In addition to the above resources, students may report confidentially to the following campus resources that provide support and guidance:
- CSU Victim Assistance Team: (970) 492-4242
- Women and Gender Advocacy Center: (970) 491-6384
- Women’s Clinic at CSU Health Network: (970) 491-1754
- CSU Counseling Services: (970) 491-6053
CSU has the option of contacting law enforcement about the safety of students and the campus community. CSU recognizes that some victims may not wish to involve law enforcement or cooperate with a criminal investigation. The university strives to balance individual concerns of victims with risks to students and the campus community. CSU seeks to balance these interests by first doing the following:
- Encouraging students to report to law enforcement to help determine if a crime has been committed and what criminal action, if any, may be appropriate;
- Advising students on how to report to law enforcement and what to expect if the student does report;
- Offering support in the reporting process through a victim advocate, case manager or Student Legal Services.
Complaints of sexual harassment and sexual violence are treated with the greatest degree of confidentiality possible. In all situations, confidentiality is maintained on a strict need-to-know basis; however, confidentiality can only be respected insofar as it does not interfere with the University’s obligation to investigate allegations of misconduct that require the University to take corrective action.
CSU prohibits retaliation against individuals who engage in the protected activity of filing complaints of sexual harassment and sexual violence or who participate in complaint processes. Retaliatory action is regarded as a basis for a separate complaint under the University’s procedures and can lead to sanctions.
Accommodations for students
In the event of alleged sexual assault or sexual violence, it is possible to explore reasonable changes in student academic and living situations. These changes may include:
- Change of an on-campus student’s housing to a different on-campus location;
- Assistance in completing the relocation;
- Modifications to a housing contract;
- Exam or academic assignment rescheduling;
- Taking an incomplete in a class;
- Transferring class sections;
- Temporary withdrawal;
- Alternative course completion options.
Illegal Drug and/or Alcohol Use
Whenever possible the University will respond educationally rather than punitively to the illegal use of drugs or alcohol when a report of sexual misconduct or sexual violence is made. The seriousness of sexual misconduct is a major concern and the University does not want any of the circumstances (e.g., drug or alcohol use) to inhibit the reporting of an incident.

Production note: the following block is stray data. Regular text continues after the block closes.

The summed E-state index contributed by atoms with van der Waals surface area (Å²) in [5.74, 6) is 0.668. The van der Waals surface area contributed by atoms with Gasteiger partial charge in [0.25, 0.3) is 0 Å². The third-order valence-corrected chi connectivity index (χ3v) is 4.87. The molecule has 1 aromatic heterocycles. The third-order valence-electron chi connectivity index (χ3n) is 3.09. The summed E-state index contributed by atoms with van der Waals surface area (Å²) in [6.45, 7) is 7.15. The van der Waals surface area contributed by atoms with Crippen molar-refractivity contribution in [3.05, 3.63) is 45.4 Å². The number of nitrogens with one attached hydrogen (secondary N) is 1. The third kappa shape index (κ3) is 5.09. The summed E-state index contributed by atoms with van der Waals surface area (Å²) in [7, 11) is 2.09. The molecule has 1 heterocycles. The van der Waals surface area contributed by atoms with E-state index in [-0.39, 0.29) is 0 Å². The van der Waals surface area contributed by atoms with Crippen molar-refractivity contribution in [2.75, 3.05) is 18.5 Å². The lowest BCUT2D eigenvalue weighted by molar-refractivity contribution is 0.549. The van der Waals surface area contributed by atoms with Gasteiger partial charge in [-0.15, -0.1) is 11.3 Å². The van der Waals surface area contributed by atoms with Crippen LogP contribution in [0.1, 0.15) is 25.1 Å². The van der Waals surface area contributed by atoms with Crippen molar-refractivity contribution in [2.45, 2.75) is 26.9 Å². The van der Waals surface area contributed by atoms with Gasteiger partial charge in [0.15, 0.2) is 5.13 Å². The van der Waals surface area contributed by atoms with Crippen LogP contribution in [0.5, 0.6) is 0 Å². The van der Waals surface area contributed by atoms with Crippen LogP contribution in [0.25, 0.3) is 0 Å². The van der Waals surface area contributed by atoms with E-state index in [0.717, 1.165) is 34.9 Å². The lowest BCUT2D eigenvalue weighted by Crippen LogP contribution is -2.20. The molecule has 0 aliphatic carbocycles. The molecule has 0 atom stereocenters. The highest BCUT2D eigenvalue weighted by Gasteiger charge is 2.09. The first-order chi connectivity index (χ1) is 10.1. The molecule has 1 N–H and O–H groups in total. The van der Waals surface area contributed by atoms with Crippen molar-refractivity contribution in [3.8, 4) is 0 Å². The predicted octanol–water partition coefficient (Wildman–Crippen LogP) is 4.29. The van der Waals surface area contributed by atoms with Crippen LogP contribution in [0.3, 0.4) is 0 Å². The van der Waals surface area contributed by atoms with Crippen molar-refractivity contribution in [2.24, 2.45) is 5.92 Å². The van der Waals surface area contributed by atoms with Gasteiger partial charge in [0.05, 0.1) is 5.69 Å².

Sexual Assault Risk Reduction Strategies
Sexual assault is a crime. It is never acceptable to force sexual activity. While there are no definitive means to prevent sexual assault, below are some tips to consider:
Reduce the risk of being sexually assaulted:
- Know your sexual intentions and limits and make them known.
- You have the right to say “NO” to any unwanted sexual encounter.
- Know that drinking and drug use can impair your judgment. You might not be able to make the same decision you would make if you were sober.
- Watch out for your friends and ask that they watch out for you. A real friend will get in your face if you are about to make a mistake. Respect them if they do.
Reduce the risk of committing sexual assault:
- If you find yourself in the position of being the initiator of sexual behavior, you owe sexual respect to your potential partner. Share your intentions and limits and learn your partner’s.
- Don’t fall for the cliché “no really means yes.” If your partner says “NO” to sexual contact, believe them and stop.
- Don’t make assumptions about:
- Someone’s sexual availability;
- How far you can go;
- Whether they are mentally and physically able to consent to you.
- Having sex with someone who is mentally or physically incapable of giving consent is sexual assault. If you have sex with someone who is drugged, intoxicated, passed out, or is otherwise incapable of saying no, you may be guilty of sexual assault.
Title IX Enforcement
The Office for Civil Rights, U.S. Department of Education is responsible for enforcement of Title IX.
- Dear Colleague Letter, April 4, 2011
- Dear Colleague Letter, April 20, 2010